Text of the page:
The first reason for this oversight is that it is easy to hide or “miss” concussions. Most concussions occur without overt clinical signs. It presents with general symptoms, including headache, dizziness, pressure in the head and many more which are not recognizable from the outside, making recognition largely reliant on reporting of symptoms. Athletes are unlikely to offer information which will result in being removed from play, for reasons including career aspirations, financial drivers, a commitment to a sport, school, or team, pressure to meet expectations from family or coach, intrinsic competitiveness and a loyalty to teammates and the team culture3. It is therefore the team medical staff, referee, and other players’ responsibility to recognise high risk events or subtle manifestations, such as slow responses to instructions, forgetting plays, etc. A further consideration concerning concussed players is that the brain is injured, and in addition to all the biases mentioned, a player may be mentally incapacitated to make a rational decision. Even with clear evidence of concussion and a doctor’s intent to remove a concussed player from the field, the decision may be overturned by the coach or manager.  Many managers’ primary interest is having his or her perceived best players on the field. Even if a manager or coach is informed about concussion, the risk remains that the subtle presentation of concussion can make him/her turn a blind eye and risk player welfare.  It is no secret that there is a massive power differential between the coach and player, as well as between the coach and the medical staff. Team sports, like other warrior cultures, are necessarily hierarchical, with the manager in a very powerful leadership role.  This powerful vertical relationship is characterised by deference and total obedience to the manager.   A player will never willingly risk a coach’s disfavour. Similarly, the team medical staff are in a difficult conflict of interest situation. The relationship between a team physician and a football team is complex.  The physician has a doctor-patient relationship with the players as his/her patients, and with the employer, who is ultimately the team owner and employer of both the players and the doctor.  The doctor inevitably has a loyalty to the employer and the organisation, which may result in biased decisions favouring the will of the employer, represented in this case by the manager or coach. A UK study amongst elite football medics revealed that 40% felt pressure from the coaching staff to accelerate player return following concussion4, and in Italian club football 33% felt pressured by the coaching staff when making concussion  RTP decisions5.    Heat-of-the-moment concussion decisions can and do easily create a perfect storm where medical decisions are influenced by loyalty to the team, manager, or owner.  In situations such as this, team physicians have repeatedly been forced to allow oversight of concussion to happen because of fear of losing their jobs, or loyalty to the team/club who employ them6. Vague diagnostic criteria for concussion and risk of “getting it wrong” further complicates the decision. The fundamental medical ethics principles of beneficence (to do the right things) and non-maleficence (to do no harm) are often seriously compromised in the process.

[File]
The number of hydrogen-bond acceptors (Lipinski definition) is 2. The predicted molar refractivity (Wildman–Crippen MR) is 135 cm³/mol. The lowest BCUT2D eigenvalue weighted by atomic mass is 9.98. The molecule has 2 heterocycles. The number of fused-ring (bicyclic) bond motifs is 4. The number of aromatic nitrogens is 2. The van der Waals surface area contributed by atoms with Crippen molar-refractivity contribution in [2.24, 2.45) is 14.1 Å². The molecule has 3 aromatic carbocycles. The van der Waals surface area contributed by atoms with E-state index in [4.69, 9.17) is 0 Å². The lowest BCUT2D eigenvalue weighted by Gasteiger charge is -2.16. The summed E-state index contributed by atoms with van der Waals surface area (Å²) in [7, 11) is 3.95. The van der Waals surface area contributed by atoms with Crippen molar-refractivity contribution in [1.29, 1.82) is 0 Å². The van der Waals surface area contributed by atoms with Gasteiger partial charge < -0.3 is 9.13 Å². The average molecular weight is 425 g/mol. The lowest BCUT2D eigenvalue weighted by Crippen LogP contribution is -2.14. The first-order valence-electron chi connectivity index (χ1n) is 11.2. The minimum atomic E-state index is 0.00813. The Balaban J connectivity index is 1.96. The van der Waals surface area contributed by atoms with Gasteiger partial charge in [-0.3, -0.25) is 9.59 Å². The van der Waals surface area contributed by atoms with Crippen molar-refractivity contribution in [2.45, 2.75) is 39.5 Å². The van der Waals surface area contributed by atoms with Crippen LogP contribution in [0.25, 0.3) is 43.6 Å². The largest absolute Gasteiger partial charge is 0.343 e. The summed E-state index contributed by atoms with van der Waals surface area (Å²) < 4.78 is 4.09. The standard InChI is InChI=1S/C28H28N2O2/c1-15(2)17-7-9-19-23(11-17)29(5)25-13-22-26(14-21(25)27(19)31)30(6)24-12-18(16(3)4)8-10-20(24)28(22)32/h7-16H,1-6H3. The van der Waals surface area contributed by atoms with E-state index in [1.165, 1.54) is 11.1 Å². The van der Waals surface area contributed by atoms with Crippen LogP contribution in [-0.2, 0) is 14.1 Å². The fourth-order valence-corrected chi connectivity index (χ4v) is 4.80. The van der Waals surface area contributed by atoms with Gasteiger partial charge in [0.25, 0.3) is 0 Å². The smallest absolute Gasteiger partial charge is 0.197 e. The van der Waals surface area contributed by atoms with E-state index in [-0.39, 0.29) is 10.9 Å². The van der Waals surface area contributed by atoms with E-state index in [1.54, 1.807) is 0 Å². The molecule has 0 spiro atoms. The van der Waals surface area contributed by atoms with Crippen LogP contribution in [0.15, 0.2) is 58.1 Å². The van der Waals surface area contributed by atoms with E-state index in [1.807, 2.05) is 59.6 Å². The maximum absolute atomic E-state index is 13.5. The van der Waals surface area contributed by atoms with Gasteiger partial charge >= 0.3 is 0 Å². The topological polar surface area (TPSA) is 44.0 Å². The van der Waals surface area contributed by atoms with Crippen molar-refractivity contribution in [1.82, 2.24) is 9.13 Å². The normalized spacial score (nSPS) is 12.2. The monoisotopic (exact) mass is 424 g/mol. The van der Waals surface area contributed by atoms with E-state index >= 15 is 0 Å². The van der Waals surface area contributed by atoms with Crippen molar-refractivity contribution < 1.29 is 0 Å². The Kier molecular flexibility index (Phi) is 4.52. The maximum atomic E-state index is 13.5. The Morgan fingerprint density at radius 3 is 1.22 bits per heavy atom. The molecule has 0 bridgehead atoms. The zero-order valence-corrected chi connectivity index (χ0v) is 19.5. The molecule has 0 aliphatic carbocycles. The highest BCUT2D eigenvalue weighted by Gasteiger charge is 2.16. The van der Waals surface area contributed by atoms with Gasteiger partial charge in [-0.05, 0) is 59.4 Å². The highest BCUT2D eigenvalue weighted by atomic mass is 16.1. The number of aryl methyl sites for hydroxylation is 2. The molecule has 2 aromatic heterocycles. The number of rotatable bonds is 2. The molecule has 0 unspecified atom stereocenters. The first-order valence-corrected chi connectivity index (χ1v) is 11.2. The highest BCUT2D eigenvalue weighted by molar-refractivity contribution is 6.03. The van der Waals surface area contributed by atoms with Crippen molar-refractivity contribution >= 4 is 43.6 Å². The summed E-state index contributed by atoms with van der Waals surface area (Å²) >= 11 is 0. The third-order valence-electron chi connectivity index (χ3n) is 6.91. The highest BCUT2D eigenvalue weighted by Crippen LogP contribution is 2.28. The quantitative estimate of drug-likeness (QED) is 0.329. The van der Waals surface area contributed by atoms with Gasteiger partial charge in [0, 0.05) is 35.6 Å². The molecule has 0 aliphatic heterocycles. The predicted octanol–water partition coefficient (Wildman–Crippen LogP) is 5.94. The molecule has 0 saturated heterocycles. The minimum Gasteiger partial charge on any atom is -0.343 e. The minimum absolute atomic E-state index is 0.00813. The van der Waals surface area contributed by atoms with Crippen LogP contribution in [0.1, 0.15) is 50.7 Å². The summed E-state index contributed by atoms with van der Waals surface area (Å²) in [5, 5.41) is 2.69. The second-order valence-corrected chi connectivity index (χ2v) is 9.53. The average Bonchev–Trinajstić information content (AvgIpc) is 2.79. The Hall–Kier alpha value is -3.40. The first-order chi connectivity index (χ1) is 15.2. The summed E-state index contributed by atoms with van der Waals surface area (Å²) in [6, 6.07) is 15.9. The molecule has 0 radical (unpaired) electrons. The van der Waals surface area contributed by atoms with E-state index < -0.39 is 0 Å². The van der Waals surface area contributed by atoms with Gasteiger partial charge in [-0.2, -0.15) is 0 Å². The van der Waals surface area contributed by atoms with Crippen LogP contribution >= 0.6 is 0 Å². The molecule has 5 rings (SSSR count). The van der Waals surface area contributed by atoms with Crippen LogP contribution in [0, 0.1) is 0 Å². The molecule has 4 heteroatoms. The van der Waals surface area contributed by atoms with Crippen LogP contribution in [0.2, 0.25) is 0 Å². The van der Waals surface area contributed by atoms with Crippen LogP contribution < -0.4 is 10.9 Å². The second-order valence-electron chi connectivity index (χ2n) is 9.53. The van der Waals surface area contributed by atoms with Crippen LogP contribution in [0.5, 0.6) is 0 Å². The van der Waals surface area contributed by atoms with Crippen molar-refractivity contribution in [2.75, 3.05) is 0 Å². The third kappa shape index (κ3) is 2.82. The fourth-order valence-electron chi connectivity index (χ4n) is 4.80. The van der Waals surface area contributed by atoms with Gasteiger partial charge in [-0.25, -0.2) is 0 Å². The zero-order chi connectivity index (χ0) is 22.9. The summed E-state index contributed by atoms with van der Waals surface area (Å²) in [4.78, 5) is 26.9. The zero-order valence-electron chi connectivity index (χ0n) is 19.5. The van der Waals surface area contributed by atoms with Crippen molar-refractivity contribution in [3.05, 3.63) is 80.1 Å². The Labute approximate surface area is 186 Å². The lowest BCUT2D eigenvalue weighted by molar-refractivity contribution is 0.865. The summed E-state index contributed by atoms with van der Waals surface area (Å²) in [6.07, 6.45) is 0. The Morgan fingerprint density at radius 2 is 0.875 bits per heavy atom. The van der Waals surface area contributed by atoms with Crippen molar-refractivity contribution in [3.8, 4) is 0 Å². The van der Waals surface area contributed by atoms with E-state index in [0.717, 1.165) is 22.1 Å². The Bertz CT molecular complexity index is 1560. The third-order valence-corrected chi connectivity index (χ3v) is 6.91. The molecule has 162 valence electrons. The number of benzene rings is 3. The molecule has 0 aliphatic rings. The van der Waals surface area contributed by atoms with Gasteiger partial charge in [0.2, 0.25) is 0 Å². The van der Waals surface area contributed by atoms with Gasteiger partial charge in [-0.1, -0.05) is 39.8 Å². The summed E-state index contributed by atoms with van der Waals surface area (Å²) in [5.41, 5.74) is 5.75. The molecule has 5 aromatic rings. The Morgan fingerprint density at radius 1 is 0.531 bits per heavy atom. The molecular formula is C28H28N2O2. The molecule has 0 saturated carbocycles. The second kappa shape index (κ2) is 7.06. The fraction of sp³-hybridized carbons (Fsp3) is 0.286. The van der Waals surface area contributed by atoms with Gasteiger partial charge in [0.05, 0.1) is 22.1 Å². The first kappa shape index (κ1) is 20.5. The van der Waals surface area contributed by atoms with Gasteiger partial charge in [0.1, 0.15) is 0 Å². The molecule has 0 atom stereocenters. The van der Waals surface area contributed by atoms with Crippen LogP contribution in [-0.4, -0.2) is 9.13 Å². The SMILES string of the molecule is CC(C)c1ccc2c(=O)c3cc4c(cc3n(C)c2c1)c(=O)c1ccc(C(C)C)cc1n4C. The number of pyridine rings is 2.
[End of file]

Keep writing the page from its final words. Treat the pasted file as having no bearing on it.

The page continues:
Most serious complications of concussion occur if a player continues playing after sustaining a concussion or returning to play before full recovery. The mainstays of safe treatment are therefore early recognition and removal from play, as well as graduated return to play (GRTP) as recommended by the CISG.